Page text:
Saturday, November 21, 2015

Global opinion is against Australia. Do we know how far we've fallen?

Paola Totaro The Guardian November 19, 2015

A change of leadership has calmed things down at home, but abroad Australia is still seen as the lucky, rich, cruel country. Perhaps it’s time to revisit our history

There was a time, not so long ago, when being Australian brought with it a frisson of pride and, dare I say it, quiet superiority.

Young, modern, proudly multicultural, we saw ourselves as a nation of free thinkers, open minded and open hearted about sexual orientation and race.

As travelers to Europe and the UK, there was a sense of great freedom and smugness being an Aussie: class differences? Pfft, not us. And have you seen the size of Sydney’s Mardi Gras? Migrants brought the best food and coffee in the world – from Italy to Vietnam, Greece to Iran. You name it, we’ve got it. (OK, sport hasn’t always been a source of national pride.)

If you were an immigrant kid growing up in Australia, life wasn’t exactly a bed of roses but you could be sure that someone would quickly take your place as the underdog in the playground. First it was the Chinese then the Italians and Greeks, then came the Vietnamese and Cambodians who were followed by the Lebanese and Pacific Islanders who were followed by … well, you get the picture.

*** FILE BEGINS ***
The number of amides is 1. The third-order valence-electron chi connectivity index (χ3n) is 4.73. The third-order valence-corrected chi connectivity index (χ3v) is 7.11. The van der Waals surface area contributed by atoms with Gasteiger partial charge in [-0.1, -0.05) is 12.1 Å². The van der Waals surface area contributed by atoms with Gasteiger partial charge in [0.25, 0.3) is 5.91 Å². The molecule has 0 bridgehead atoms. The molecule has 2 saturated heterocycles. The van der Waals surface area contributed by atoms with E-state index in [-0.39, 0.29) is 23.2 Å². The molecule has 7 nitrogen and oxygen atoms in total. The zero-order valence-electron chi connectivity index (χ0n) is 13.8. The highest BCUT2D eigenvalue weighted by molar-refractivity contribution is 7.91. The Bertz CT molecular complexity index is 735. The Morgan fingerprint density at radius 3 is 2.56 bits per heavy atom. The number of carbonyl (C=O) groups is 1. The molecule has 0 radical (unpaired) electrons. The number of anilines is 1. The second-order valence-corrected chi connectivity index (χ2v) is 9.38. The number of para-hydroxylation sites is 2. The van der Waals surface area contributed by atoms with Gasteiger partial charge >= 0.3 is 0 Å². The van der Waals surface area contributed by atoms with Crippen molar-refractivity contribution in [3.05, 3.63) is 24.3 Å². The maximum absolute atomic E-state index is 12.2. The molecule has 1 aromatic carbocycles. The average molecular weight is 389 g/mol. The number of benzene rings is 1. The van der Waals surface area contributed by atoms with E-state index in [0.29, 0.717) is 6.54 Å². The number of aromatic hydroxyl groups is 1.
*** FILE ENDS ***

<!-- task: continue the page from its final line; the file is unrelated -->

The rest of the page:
A nation built on wave after wave of immigration, Australia was quick to acknowledge and respond to the roadblocks of systemic discrimination. It’s easy to forget that in 1978, the New South Wales became the first state to launch a Commission of Inquiry (disclaimer – led by my dad) to root out built-in obstacles and replace them with policies to promote harmony and diversity…………

Australia’s human rights policies were last week singled out for criticism by no fewer than 100 countries, 61 of them focusing on Australia’s treatment of people seeking asylum. Among them are key allies including the US, the UK, Germany and France…….

Perhaps it is time not only to remind ourselves of the stultifying effects of our geographic isolation but to demand an end to the kind of expedient foreign and immigration policy that allows both sides of politics to wreak such damage on society itself.

In 2015, the inescapable fact is that there are close to 60 million displaced men, women and children seeking a home. Of course as Australians, it matters how we are perceived by the rest of the world. But what we choose to do matters much, much more.

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Wednesday, November 18, 2015

Dom Christian's Testament A French monk on his murder by terrorists

James Martin, SJ America November 14, 2015

Dom Christian de Chergé was one of the Trappist monks killed by extremists at the Monastery of Notre Dame of Atlas in Tibhirine, Algeria, in 1996, by terrorists identifying themselves as the ‘Armed Islamic Groups.’ (Their story was told in the film ‘Of Gods and Men.’) Dom Christian and the other Trappist martyrs knew that by remaining in Tibhirine, in solidarity with their brothers and sisters in the country who also faced terrorism and violence, they might be called upon to offer their lives. This is in stark contrast to the terrible plight of those who died in Paris yesterday, whose lives were taken from them forcibly……….